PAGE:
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Solar Power is the Path to Israel’s Energy Future

September 2, 2013 9:05 am 4 comments

Solar panels. Photo: Wiki Commons.

JNS.orgJERUSALEMThe perpetuation of a world powered by oil is one of the most anti-Jewish actions imaginable. A world that resists transitioning quickly from oil to renewables is a world that feeds the Iranian nuclear program, promotes radical whabbiism in Saudi Arabia and around the world, accelerates extreme climate change, pollutes our air, distorts world policy against Israel, and sends American and other troops off to bloody and expensive wars in Iraq and elsewhere.

Israeli Prime Minister Benjamin Netanyahu has challenged us all to imagine a world without oil and has set up within his office a special bureau investing in oil substitute strategies.

Theodor Herzl imagined the future state of the Jews running on renewables, through an ambitious hydroelectric program linking the Mediterranean and Dead seas. David Ben Gurion, recognizing the power of the sun, envisioned that all hot water and electricity in Israel were going to be produced by solar power.

With 60 percent of the country’s land consisting of desert, Israel could be the first major economy to be powered by the sun. Research funds should be invested into battery storage technologies to accelerate the adoption of grid-scale storage of green power for nighttime use.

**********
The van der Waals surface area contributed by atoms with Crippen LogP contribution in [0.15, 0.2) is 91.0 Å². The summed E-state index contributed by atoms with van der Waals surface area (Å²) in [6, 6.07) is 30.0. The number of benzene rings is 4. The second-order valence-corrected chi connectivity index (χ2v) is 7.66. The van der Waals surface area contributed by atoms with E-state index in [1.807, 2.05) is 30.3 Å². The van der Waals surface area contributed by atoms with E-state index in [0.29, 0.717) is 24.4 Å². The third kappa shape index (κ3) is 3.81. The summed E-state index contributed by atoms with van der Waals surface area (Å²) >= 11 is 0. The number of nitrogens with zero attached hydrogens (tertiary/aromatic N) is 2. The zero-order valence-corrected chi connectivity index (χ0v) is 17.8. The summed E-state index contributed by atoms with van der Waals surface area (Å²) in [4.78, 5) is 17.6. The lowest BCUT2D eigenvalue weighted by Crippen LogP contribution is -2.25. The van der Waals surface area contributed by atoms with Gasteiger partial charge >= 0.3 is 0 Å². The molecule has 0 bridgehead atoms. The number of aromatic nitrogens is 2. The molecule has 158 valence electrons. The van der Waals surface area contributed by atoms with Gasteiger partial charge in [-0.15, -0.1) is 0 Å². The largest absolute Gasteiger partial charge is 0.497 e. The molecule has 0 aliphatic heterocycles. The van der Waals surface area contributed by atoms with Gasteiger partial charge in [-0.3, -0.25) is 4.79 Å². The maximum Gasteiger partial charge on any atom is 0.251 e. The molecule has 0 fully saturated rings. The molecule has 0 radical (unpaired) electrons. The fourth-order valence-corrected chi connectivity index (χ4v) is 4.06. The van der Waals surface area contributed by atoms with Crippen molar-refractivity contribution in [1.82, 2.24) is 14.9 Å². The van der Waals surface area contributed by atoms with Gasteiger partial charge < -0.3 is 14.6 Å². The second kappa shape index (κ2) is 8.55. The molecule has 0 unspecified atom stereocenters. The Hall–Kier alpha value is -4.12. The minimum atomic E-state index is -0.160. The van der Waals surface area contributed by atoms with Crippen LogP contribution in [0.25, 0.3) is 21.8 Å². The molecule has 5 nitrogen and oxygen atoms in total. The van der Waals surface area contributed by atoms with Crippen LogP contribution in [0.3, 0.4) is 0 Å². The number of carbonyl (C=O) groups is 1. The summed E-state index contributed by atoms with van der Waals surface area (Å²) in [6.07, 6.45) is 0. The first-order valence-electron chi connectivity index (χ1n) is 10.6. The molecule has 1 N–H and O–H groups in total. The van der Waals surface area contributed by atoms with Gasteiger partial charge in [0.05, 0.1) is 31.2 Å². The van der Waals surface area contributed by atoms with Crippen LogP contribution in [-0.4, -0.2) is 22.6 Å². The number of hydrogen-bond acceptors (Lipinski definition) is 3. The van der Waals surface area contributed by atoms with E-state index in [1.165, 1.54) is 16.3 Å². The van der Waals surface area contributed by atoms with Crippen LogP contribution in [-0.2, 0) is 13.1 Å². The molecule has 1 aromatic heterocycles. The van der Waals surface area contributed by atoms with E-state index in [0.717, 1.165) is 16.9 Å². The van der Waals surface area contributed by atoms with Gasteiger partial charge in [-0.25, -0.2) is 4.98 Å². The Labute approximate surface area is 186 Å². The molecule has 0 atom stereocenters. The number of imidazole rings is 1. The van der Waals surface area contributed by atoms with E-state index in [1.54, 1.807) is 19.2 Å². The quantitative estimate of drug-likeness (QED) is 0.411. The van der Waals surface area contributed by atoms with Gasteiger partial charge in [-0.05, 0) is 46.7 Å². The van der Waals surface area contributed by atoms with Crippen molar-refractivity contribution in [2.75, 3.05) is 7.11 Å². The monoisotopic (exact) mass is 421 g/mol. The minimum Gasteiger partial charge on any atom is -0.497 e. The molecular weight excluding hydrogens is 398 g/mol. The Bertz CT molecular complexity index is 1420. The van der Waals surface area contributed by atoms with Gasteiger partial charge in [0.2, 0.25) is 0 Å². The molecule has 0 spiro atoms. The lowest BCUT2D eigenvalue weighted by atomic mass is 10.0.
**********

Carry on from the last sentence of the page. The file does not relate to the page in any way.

Thomas Friedman writes convincingly that the new natural gas finds in the United States should be viewed as a transitional phase in our economy, bridging the era of coal and oil to that of solar and other renewables. This is also true for Israel, an energy island. Israel’s offshore natural gas finds, if used properly, can provide the windfall necessary to build a national renewable energy infrastructure.

Let’s face it: There is only one reason to attempt to justify drilling on Israel’s historic lands, pumping chemicals into the ground above a water aquifer, heating it up to 350 degrees Celsius for three years (at a huge energy expense) and pumping dirty shale oil out. That reason is greed, pure and simple.

Advocates of fracking will try to mask their greed with arguments for energy independence. But Israel is blessed with enough clean natural resources that we don’t need oil. Energy independence is possible and supremely preferable without fracking. And with nearly every automaker coming out with electric vehicles, even our transportation can be driven by renewables.